n a virtual age, where you can tour homes online and purchase a home sight-unseen, why wouldn’t you consider virtual staging as a way to market your home to potential buyers? As more home sellers turn to virtual staging, you might be wondering, is virtual staging worth it? How does virtual staging compare to traditional staging? And how much does virtual staging cost? We’ll explain everything you need to know to help you determine whether virtual staging is the right alternative for you.
Virtual staging, like traditional staging, is decorating a property to showcase its best features and qualities to make it more attractive to homebuyers. But as the name implies, virtual staging is done with a computer. There’s no real furniture, area rugs, potted plants, or other décor involved. Professional virtual stagers digitally insert decorative elements in high-resolution photos to show an empty room’s full potential.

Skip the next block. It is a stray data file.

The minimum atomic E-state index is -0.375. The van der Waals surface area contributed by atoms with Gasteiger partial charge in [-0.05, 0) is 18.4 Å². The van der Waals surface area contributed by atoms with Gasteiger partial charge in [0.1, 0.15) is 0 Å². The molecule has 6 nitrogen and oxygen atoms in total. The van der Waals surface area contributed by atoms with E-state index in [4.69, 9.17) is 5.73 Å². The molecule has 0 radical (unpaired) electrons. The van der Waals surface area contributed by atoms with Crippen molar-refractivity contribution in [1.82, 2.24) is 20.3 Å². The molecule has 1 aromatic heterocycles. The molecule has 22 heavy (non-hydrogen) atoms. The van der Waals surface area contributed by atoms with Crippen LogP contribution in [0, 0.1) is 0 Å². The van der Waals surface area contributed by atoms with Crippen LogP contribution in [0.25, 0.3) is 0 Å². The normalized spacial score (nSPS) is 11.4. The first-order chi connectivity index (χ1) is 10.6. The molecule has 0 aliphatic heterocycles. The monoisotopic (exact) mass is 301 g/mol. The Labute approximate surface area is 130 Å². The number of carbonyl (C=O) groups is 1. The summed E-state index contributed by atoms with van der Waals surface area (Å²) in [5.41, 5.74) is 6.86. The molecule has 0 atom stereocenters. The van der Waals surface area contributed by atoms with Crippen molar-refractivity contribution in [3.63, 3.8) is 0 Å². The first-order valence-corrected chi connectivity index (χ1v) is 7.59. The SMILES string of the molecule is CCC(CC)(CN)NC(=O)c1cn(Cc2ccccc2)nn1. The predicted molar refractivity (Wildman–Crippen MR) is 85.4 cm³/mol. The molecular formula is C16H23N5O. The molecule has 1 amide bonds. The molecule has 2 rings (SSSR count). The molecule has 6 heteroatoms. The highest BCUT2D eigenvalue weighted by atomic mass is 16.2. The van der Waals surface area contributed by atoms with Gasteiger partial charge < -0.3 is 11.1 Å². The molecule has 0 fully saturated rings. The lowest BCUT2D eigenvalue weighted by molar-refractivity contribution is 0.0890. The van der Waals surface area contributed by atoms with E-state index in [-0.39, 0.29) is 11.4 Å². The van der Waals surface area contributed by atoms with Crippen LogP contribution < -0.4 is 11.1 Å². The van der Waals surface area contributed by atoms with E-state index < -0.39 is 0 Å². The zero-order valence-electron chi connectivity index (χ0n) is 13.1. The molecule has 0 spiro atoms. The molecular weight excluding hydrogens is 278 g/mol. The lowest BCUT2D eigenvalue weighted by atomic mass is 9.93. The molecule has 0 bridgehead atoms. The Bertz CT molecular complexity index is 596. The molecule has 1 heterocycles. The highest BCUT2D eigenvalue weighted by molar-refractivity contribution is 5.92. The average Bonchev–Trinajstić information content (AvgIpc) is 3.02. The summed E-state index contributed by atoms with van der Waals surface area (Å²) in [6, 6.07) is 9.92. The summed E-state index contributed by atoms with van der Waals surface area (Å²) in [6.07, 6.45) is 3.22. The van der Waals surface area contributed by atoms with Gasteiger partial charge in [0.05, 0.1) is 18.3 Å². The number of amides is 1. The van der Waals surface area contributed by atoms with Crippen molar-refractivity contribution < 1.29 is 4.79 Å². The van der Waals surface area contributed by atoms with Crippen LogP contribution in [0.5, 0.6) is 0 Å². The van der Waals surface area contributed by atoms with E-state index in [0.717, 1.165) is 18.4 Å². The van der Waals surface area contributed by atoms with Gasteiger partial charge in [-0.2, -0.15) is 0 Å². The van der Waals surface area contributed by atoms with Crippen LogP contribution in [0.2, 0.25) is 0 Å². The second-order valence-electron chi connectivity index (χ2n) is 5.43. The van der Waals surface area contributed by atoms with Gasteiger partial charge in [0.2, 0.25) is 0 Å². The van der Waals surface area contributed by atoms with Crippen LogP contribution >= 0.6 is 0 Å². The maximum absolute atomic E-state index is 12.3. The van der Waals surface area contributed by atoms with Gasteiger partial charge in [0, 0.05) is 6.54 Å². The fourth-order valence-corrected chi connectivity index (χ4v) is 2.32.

HAUS Media Group says, “Virtual staging is the future. There are simply more resources available in a virtual environment than when working with suppliers, stagers and designers. Even homes with an unlimited design budget are limited by the laws of supply and availability whereas a virtual environment has unlimited access to all types of furnishings and hard goods. We use virtual staging to help interior designers see various design ideas before implementing their final plan as well as helping prospective homebuyers visualize living spaces in a proper scale. An empty space doesn’t give an accurate representation of a home, using virtual staging allows the homebuyer to see themselves in the home.”